• 20,000 desktops, 4 pods, 2 sites and 20 Connection Servers
    • This release does not support using the HTML Access feature. With HTML Access, end users can use a Web browser to connect to remote desktops and are not required to install any client software on their local systems.
    • This release does not support using remote Windows-based applications hosted on a Microsoft RDS host. 
  • Below is a summary of Cloud Pod Architecture (slide via VMware)

cloud-pod-arch

Jumping into the Lab

Having been fortunate enough to have access to View 6 beta, I decided to take a closer look and have a play with this new feature in my lab…

Summary of steps

  1. Initialize feature
  2. Join Pod(s) to Pod Federation
  3. Find and Change Pod Names
  4. Create and Configure Sites
  5. Move Pods to relevant Site
  6. Create & Configure a Global Entitlement (future post)

Lab Environment

  • Two datacentres – London and New York City (NYC).
    • London – View Connection Server = ViewCS6
    • New York City – View Connection Server = ViewCS6-nyc

The goal is to join the London pod to the New York City pod, creating a Pod Federation, with two unique Sites called London and NYC

Please be aware the example is for Lab purposes only, in production you would have at least two Connection Servers in each pod, to provide redundancy & availability.  My lab has limits, and I do not have two physical datacentres, or two domains, which would be minimum requirement, for a typical real world environment.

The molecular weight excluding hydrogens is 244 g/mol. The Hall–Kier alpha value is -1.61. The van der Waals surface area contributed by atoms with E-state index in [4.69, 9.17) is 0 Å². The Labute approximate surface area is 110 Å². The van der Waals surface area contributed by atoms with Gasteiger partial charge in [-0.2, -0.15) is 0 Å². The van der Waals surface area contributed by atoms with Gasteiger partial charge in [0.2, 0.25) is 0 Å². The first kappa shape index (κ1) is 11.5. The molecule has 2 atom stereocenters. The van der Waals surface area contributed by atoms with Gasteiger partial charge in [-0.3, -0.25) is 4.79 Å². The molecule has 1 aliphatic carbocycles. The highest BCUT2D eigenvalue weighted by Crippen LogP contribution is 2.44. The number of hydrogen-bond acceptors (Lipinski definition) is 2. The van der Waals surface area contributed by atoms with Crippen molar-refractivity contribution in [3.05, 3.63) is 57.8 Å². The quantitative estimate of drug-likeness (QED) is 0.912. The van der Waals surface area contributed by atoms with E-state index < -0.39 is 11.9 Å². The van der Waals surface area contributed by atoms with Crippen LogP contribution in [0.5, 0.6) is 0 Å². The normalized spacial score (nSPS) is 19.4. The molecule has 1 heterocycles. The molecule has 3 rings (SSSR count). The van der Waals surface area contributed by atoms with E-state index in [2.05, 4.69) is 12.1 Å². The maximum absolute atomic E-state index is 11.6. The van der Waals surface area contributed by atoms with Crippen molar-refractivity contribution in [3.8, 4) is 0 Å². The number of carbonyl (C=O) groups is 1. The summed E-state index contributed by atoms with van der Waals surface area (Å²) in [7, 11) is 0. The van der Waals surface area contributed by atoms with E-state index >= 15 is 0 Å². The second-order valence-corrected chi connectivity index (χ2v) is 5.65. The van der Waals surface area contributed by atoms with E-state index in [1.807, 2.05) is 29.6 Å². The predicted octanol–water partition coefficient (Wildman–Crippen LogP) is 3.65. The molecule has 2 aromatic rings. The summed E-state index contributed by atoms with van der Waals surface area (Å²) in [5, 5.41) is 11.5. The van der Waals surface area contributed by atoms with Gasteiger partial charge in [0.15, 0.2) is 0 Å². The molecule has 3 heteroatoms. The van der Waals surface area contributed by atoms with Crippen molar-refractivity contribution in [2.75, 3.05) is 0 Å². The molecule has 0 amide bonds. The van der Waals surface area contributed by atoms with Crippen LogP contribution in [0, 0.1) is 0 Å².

This is purely to test the configuration of the Cloud Pod Architecture feature at a simplistic level.

Initialize feature

Before you configure a Cloud Pod Architecture environment, you must initialize the Cloud Pod Architecture feature. You need to initialize the Cloud Pod Architecture feature only once, on the first pod in a pod federation. When you add pods to the pod federation, the new pods join the initialized pod.

Run the following command from any View Connection Server instance in the London pod.  I will run from ViewCS6, which is a Connection Broker running in my London datacentre.

lmvutil –authAs steve.dunne –authDomain lab.local.com –authPassword “*” –initialize

Note: “*” Will prompt you to enter your password.

Note: The commands\switches start with hyphen hyphen (or dash dash), you may not be able to see these clearly from the text or graphics below.  Check the official documentation for confirmation if unsure.

1

During the initialization process, View sets up the Global Data Layer on each View Connection Server instance in the pod, configures the VIPA interpod communication channel, and establishes a replication agreement between each View Connection Server instance.

List Pods

The Pod is now created and called Cluster-ViewCS6, and the Owning site is Default First Site (we can change the names further down the line to suit our needs).  Run the following to list out the pods.

lmvutil –authAs steve.dunne –authDomain lab.local.com –authPassword “*” –listPods

2

Join additional Pods to Pod Federation

During the Cloud Pod Architecture initialization process, the Cloud Pod Architecture feature creates a pod federation that contains a single pod.  You can use the lmvutil command to join additional pods to the pod federation.  Joining additional pods is optional.